The Seven Stages of Innovation

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In the past I have spoken about the process of innovation (see Hot or Not and Hype Cycles). These posts utilized the Gartner model to show how a product or idea progresses through several stages before it moves from an idea into a useful product (see chart below). This model provides a means to understand the technical stages innovation undertakes. However, what about the human side of innovation? How do we as people impact the innovation process? How do we respond to it?

Figure 1: The Gartner Hype Cycle

Figure 1: The Gartner Hype Cycle

Morgan Housel recently outlined the different stages people go through when we adopt a new innovation. He outlines seven steps which big breakthroughs typically follow:

  1. First, no one’s heard of you.
  2. Then they’ve heard of you but think you’re nuts.
  3. Then they understand your product, but think it has no opportunity.
  4. Then they view your product as a toy.
  5. Then they see it as an amazing toy.
  6. Then they start using it.
  7. Then they couldn’t imagine life without it.

To illustrate this Housel showed that some of the greatest innovations of the last century – the telephone, the automobile and flight – were all unheralded and criticized widely at the genesis of their innovation cycle. However, over time these steps have come to fruition and we now view all of this list as things we cannot do without.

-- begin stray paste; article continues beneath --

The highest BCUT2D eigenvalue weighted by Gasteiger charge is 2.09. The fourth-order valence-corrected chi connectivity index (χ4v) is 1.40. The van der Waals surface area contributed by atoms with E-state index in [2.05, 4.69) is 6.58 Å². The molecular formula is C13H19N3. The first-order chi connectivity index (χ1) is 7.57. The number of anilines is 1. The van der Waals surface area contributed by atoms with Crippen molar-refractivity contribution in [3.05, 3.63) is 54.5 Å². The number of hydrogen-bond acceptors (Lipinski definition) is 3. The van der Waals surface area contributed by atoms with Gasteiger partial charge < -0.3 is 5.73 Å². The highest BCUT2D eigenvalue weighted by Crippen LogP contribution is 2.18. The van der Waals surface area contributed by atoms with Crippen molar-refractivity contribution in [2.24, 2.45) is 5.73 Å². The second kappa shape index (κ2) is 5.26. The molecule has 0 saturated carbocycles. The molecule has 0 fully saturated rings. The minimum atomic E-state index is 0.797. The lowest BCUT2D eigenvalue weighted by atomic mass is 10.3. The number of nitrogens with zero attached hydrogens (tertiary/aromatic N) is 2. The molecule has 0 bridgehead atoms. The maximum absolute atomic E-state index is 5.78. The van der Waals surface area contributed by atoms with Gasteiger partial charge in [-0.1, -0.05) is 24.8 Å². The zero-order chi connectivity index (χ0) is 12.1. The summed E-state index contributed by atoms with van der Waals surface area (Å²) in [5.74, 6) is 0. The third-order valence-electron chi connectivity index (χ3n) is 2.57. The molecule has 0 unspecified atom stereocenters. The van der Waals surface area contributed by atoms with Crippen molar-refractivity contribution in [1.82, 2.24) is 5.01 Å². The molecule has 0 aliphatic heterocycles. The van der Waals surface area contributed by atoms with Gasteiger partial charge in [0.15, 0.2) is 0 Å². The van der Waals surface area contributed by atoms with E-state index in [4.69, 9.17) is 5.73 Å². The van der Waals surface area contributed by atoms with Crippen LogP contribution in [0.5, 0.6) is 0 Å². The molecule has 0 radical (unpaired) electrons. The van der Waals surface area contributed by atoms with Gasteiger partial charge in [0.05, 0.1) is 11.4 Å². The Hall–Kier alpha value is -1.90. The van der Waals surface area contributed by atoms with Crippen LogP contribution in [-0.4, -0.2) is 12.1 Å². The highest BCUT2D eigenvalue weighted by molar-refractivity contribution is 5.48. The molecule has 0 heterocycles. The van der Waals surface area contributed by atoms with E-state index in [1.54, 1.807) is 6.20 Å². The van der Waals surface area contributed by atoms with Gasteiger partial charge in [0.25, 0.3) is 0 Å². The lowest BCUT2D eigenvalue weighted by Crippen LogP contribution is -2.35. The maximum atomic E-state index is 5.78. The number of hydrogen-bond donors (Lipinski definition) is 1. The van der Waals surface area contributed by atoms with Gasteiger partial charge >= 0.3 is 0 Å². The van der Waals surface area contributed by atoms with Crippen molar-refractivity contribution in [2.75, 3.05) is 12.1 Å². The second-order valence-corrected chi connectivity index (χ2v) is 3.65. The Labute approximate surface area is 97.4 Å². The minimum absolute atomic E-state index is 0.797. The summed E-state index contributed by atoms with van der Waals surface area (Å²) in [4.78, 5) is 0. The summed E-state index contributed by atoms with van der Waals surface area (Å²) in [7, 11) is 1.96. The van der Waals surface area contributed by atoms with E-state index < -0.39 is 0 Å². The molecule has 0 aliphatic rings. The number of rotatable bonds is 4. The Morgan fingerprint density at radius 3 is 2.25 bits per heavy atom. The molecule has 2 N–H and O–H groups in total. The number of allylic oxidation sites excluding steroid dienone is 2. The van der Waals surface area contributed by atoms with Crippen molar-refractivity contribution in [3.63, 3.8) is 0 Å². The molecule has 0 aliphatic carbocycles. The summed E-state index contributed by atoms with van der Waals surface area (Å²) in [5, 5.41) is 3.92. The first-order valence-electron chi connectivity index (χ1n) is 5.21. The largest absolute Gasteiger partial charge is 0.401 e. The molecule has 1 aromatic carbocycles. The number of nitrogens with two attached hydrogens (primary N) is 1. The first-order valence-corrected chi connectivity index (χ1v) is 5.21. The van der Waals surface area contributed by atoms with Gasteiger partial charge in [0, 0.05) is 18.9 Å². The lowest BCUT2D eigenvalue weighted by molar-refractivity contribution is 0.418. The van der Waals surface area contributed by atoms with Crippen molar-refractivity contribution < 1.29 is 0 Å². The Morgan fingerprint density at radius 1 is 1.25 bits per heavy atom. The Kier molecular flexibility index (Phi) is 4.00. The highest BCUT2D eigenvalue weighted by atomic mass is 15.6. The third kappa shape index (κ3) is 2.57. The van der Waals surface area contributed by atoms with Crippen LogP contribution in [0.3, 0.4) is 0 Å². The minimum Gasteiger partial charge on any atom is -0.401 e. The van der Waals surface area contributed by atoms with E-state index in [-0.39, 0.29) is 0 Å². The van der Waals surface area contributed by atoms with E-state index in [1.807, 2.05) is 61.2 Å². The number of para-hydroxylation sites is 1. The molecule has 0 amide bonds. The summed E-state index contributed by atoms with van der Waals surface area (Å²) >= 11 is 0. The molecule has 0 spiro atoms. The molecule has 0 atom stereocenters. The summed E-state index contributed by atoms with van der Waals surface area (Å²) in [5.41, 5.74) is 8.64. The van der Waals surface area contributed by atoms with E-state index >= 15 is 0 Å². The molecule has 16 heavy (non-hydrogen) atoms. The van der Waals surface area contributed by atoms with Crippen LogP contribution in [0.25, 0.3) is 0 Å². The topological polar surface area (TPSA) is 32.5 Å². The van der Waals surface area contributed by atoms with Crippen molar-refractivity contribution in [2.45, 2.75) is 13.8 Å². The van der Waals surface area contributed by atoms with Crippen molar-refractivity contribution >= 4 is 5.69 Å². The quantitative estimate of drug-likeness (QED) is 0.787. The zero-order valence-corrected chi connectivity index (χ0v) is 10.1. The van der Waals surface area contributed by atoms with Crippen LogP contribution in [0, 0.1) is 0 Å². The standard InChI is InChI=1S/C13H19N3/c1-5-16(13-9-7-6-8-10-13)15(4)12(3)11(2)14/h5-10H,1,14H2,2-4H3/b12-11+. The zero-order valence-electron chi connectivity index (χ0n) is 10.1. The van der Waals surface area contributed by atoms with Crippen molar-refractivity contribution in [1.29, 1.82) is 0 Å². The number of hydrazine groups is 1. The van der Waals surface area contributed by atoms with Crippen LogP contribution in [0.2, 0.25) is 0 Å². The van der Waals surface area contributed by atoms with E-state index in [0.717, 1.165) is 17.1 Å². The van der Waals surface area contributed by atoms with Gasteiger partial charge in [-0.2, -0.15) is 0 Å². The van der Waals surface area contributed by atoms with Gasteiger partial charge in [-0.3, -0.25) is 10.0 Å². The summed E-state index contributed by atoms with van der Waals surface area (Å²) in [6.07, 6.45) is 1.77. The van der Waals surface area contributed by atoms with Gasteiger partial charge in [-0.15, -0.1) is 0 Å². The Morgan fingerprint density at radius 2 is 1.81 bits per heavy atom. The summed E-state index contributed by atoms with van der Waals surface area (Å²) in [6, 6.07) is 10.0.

While these seven steps focus on products, I believe they also apply to ideas. As leaders, we need to anticipate that new ideas will result in skepticism and opposition. After all, “we’ve never done it that way before”. However, this model shows that successful ideas will require determination, perseverance and communication.

Jeff Bezos, the CEO of Amazon, provides a perfect summary:

“Invention requires a long-term willingness to be misunderstood. You do something that you genuinely believe in, that you have conviction about, but for a long period of time, well-meaning people may criticize that effort … if you really have conviction that they’re not right, you need to have that long-term willingness to be misunderstood. It’s a key part of invention”.


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Jeff Suderman is a futurist, consultant, and professor who works in the field of organizational development. He partners with clients to improve culture, leadership, teamwork, organizational alignment, strategy and organizational future-readiness. He resides in Palm Desert, California. Twitter: @jlsuderman Email: jeff@jeffsuderman.com

Source: Morgan Housel

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